Why Your Dog Smells Like Metal

Disclaimer: The content on MyPetChild.com is for informational purpose only. It is not intended to be a substitute for professional veterinarian advice, diagnosis, or treatment. Always seek the advice of a veterinarian when in doubt.

As a dog owner, it can be quite concerning if your furry companion suddenly develops a strange body odor and the whole house starts to smell like dog. One type of smell that dog owners seem to come across on certain occasions is the smell of metal. Here are the most common reasons for the development of this odor.

Issues with the Anal Gland

In most cases, the smell of metal is most likely coming from the dog’s anal glands. Dogs have glands inside their rectum that secrete a substance with a very distinct smell. This odor acts as a scent marker for your dog. In most cases, the anal gland secretion will happen naturally whenever your dog defecates. There are circumstances, however, that may prevent the anal glands from getting properly expressed. This will eventually lead to the development of the strange metal smell from your dog’s body.

If you know that the anal glands are the issue then you could try helping your dog express the anal glands or you could go to the vet for further consultation (especially if this is the first time you are dealing with this situation).

Dog Affected by an Infection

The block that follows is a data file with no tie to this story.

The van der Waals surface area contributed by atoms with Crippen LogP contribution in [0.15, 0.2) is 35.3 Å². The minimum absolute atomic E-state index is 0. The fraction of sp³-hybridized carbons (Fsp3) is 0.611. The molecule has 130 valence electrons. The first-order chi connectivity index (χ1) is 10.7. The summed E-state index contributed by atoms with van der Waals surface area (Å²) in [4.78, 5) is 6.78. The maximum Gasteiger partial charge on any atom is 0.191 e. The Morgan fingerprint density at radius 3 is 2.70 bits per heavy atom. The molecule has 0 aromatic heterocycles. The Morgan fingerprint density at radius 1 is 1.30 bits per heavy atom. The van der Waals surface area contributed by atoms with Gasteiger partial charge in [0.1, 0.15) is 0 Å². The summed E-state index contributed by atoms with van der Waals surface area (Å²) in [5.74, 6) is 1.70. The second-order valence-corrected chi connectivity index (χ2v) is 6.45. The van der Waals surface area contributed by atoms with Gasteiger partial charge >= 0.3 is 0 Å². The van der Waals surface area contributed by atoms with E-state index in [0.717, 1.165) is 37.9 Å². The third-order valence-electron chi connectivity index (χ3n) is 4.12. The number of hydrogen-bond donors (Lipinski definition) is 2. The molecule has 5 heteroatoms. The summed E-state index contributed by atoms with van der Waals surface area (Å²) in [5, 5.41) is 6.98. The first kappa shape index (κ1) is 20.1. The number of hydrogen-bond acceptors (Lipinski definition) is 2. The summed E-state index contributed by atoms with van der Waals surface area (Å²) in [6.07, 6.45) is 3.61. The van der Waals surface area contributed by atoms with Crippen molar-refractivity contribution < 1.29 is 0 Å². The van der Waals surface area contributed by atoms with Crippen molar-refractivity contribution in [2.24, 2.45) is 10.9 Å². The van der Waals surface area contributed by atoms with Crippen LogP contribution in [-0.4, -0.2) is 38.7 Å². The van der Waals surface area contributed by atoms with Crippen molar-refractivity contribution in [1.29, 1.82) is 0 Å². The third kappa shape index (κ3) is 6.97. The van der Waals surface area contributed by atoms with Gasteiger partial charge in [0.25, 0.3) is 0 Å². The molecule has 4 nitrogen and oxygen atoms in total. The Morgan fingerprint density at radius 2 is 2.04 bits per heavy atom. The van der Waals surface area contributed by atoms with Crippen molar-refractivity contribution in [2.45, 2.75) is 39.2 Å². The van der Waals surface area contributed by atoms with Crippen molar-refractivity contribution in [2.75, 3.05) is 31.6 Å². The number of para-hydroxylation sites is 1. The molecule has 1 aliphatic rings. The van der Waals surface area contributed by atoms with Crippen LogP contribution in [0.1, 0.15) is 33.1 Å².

This is less likely to be a cause for dogs that suddenly develop a metallic smell but the onset of an infection may also cause a strange odor to develop from your dog’s body. For example, ear infections are known to create a strange odor but the smell is often described as yeasty. In any case, if you notice your dog is not his usual self then a trip to the vet could be worthwhile. Pay special attention to your dog’s movement and the state of his poop.

Dog’s Breath Smells like Metal

If you are certain that the metallic smell is coming from the dog’s breath and not his anal glands then it may be worth checking what your dog has been chewing or gnawing on recently. Make sure whatever the dog has been chewing on hasn’t affected his dental health. There shouldn’t be any lacerations or inflammation around the gum.

In addition to dental problems, bad breath may also be a result of internal body problems that you won’t be able to identify. It could, for example, be a result of kidney problems or issues with the dog’s gastrointestinal tract. Again, we strongly recommend checking with the vet if your dog has suddenly developed a metallic breath and there is something off about his recent behaviors.


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